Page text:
Monday, 22 September 2014

Impressions of Stake Conference - Part 2

For Part 2 of the series we have chosen to share some writings from Sister Simone Triffitt, a Mother of 5 from Deloraine Ward.  The following paragraphs are her words:

Over the stake conference weekend, I had the privilege of attending the Saturday night session at the Deloraine chapel. I began the night, thinking I would just write down some of my favourite quotes from each talk but by the end of the night I had written over 8 pages because everything each speaker talked about, resonated within me.
The first speaker President Buckley, talked about an article by President Uchtdorf in a First Presidency message in 2013 called Walking In Circles. President Uchtdorf explained that if we are out bushwalking and don’t have something to fix our gaze on, a visible landmark as such, that we will start to walk around in circles. President Buckley said that we have our own landmarks such as reading the scriptures that help us and if we remove our gaze from these spiritual landmarks that lead us to eternal life, we will end up walking in circles.  President Buckley brought up Jacob 4:16 and explained how the Jewish people had the Saviour in their midst but they looked beyond him, they  “looked beyond the mark”. President Buckley said that we have many things in this world that can distract us from our spiritual landmarks and when we turn to these things, we are looking beyond the mark.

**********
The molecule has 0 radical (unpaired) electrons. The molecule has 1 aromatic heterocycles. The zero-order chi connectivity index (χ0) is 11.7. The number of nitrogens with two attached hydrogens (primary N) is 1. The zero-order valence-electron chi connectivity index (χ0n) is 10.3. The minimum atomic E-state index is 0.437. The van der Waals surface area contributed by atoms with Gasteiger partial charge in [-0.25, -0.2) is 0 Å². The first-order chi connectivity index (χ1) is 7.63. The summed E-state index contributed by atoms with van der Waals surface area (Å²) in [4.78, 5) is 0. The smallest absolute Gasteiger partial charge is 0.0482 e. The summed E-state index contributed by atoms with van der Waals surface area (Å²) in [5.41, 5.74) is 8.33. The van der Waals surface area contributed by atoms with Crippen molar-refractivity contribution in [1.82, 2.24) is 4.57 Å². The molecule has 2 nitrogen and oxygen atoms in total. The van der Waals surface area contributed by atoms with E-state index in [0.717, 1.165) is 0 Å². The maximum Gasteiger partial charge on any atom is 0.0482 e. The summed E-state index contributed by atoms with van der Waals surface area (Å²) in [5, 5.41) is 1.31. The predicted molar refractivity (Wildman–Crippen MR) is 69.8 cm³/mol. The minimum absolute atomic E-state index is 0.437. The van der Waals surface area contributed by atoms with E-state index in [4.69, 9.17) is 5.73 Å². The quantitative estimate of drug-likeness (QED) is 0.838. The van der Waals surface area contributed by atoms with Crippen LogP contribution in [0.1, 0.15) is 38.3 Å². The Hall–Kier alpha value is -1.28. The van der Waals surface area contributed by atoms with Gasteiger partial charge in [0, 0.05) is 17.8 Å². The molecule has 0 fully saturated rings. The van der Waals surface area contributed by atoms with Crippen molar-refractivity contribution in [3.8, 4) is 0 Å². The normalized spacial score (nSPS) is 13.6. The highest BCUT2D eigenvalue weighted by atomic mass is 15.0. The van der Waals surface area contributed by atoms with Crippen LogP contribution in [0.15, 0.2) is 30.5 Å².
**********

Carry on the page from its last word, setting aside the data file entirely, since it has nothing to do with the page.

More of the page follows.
President Buckley also touched on Alma 37: 38-46 and the Liahona. He said the words of Christ can be a personal Liahona to us, as is our Prophet, President Monson.
President Buckley reissued a challenge set down by President Monson in 2012 for more senior people to go out and serve missions. He reiterated a quote by Elder Oakes that said “special sacrifices are made by senior missionaries”.  This challenge by President Buckley made me think of my own mother serving a family history mission in Salt Lake City and finding out about all the amazing work, senior missionaries are doing over there to “hasten the work”. What a great example and motivator are our own ward members out there serving senior missions.
The musical item was very beautiful and it truly brought a feeling of the Spirit and peace and humbleness into the meeting house. The choir sang “Lord I would Follow Thee” and many people were wondering why they didn’t showcase in the Meander Valley choirfest the previous night. Next time!